However, the documentation hassles involved in KYC implementation have had a negative impact on the growth of number of investors. It becomes frustrating for the customers as well as for the financial organizations to adhere to the complex KYC requirements. For this reason, banks and financial institutions are now looking at implementing a more strategic approach to KYC compliance.

KYC, being a key regulatory requirement for all financial institutions across the globe, can be viewed as an opportunity to minimize business risks. Financial institutions need an appropriate solution to integrate the KYC process with their existing customer onboarding process, to ensure faster customer onboarding and minimize business risk by providing a 360 degree view of customer behavior. An important offshoot of the KYC process is deeper customer understanding through customer analytics, further enabling effective cross-selling and up-selling.

Feb
2011

Customer Communication Management (CCM) – Bridging the divide between the customer and the banker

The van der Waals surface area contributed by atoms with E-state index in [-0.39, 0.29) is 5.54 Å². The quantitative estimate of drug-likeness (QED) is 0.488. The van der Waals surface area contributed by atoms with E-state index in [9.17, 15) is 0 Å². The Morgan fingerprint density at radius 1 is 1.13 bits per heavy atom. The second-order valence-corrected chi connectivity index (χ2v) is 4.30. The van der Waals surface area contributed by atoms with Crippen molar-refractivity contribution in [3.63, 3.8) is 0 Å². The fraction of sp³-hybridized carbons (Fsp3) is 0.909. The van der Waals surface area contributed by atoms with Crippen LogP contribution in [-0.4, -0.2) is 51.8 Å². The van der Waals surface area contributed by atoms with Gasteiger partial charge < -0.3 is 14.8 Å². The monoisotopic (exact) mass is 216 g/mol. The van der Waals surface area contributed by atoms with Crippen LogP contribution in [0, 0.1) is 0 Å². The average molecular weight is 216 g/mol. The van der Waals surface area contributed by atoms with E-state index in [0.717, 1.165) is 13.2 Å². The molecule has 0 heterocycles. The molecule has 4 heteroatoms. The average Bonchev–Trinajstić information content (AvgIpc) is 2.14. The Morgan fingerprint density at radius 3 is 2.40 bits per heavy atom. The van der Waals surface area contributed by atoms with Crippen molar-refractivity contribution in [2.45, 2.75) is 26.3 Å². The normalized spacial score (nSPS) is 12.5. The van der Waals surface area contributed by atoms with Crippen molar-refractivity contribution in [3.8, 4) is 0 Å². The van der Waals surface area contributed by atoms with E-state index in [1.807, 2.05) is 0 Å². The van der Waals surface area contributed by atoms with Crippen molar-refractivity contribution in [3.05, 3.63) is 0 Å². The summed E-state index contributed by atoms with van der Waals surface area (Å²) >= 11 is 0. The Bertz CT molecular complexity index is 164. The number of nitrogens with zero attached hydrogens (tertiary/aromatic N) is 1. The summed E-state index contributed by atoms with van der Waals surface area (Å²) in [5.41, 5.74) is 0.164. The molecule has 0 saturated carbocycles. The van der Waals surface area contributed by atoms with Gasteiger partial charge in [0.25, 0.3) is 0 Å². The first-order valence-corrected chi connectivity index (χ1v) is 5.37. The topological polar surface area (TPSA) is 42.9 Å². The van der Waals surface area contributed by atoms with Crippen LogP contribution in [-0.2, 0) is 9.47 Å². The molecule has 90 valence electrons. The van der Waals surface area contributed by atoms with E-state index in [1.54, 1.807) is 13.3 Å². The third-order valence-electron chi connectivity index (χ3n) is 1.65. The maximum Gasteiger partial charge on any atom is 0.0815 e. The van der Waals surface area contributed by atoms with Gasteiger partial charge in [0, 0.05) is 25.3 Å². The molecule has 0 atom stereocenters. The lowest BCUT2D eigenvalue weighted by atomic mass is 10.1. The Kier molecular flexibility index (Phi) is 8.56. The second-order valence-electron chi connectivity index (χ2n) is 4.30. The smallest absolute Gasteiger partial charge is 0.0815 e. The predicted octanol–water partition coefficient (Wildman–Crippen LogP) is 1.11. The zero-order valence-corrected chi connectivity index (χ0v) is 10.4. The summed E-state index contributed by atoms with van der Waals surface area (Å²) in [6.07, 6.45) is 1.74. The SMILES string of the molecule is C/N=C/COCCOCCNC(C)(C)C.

The world over, Banks and Financial institutions are facing a tough economic climate. It is only natural that they are looking for ways to increase their business and without the burden of incurring costs. There is a need to be more innovative and Banks and FIs today realize that it is critical to effectively communicate with customers and deliver superior service, improve efficiency and reduce costs. In this light, maximizing the effectiveness of daily communications such as bills, statements and correspondence is becoming a top priority. This also means improving customer interactions in a consistent manner across a wide spectrum of customer touch points and media channels.